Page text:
4 cups (1 quart) vegetable broth or water

1 (15-ounce) can crushed tomatoes

1 large carrot, peeled and diced into ½ -inch cube

1 medium sweet potato, peeled and diced into 1-inch cubes

¼ cup creamy peanut butter

½ teaspoon coriander

¼ teaspoon cayenne pepper

2 cups packed chopped spinach or packed de-stemmed chopped kale

¼ cup packed and chopped cilantro

Salt and pepper

¼ cup chopped unsalted peanuts

Directions

In a 6-quart stockpot over medium heat, warm the oil until it shimmers. Cook the onion until translucent. Add the garlic, ginger and chile pepper, cooking for another 30 seconds. Add the broth or water, tomatoes, carrot, sweet potato, and peanut butter. Cover, reduce the heat to medium-low, and allow to simmer for at least 15 minutes, until the sweet potato is tender. Stir in the coriander, cayenne, spinach or kale, and cilantro. Simmer for an additional 3 minutes, until the spinach or kale is wilted, then season with salt and pepper to taste. Serve hot over rice or another grain. Top each serving with chopped peanuts. This stew can be cooled, covered, and stored in the refrigerator for up to 5 days.

Kale to the Chief

Last fall, during the lay-off, we took in a roommate. A good friend of ours needed a place to live for a few months, and we had been thinking about renting the second bedroom for extra cash. His rent included dinner every night, which was a bit of an upgrade for him. (He’s a great guy, but the one cookbook he owns is A Man, a Can, a Plan.)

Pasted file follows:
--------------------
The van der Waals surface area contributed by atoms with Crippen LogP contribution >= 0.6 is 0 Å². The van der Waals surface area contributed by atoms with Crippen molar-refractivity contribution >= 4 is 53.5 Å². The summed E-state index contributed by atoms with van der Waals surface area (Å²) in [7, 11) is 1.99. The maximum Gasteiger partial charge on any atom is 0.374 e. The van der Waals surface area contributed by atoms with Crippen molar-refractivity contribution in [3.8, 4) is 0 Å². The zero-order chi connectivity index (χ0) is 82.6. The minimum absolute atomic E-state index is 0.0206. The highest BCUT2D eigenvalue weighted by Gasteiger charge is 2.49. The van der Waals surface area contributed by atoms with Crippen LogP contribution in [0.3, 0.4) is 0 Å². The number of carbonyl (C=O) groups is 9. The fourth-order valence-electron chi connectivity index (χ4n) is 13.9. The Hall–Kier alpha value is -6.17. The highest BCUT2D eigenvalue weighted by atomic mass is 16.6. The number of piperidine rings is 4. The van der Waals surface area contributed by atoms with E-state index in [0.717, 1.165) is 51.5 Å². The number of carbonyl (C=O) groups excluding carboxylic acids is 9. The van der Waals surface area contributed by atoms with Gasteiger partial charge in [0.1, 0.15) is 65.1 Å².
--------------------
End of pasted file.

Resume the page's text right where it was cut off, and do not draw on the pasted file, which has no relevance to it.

Whenever our friend talks about his time at our place, the nightly dinner always gets mentioned. I’ve asked him for his favorite and most distinctive food memory from his time with us, and his answer is always the same: kale. When he thinks of eating at our table, he thinks about kale.

This dish, a panade, literally, a “big bread thing,” is my absolute most favorite thing to do with kale. It takes a good long time to prepare and even longer to bake, so I typically make it on football Sundays in the late fall and wintertime, starting around 1:00 for a 4:30 meal. I say Sundays because I always use leftover challah, although it’s certainly not what the recipe calls for.

In fact, the recipe I use doesn’t even include kale. It calls for chard, which I am sure would be dandy, but as soon as I saw the ingredients — stewed onions, chard, and fontina, nestled in between cubes of bread and bathed in stock — I thought kale would be even better. This season, you can get a bunch of kale for under a dollar — mine was .79 at Russo’s.

You can certainly use fancy fontina, but if you want to keep costs down, Trader Joe’s cheeses work great. I had some leftover veggie stock in the fridge, so we used that, along with the frozen turkey stock Rich made the day after Thanksgiving. We’ve found that animal stock makes the dish unctuous and more layered with flavor and depth, but I promise you, it will be delicious veggie-only as well.

This is one of those dishes that requires the dirtying of a frustrating amount of dishes, and Rich and I make it together, each tackling a part of the preparation. But trust me, the time and dirty dishes are well worth it.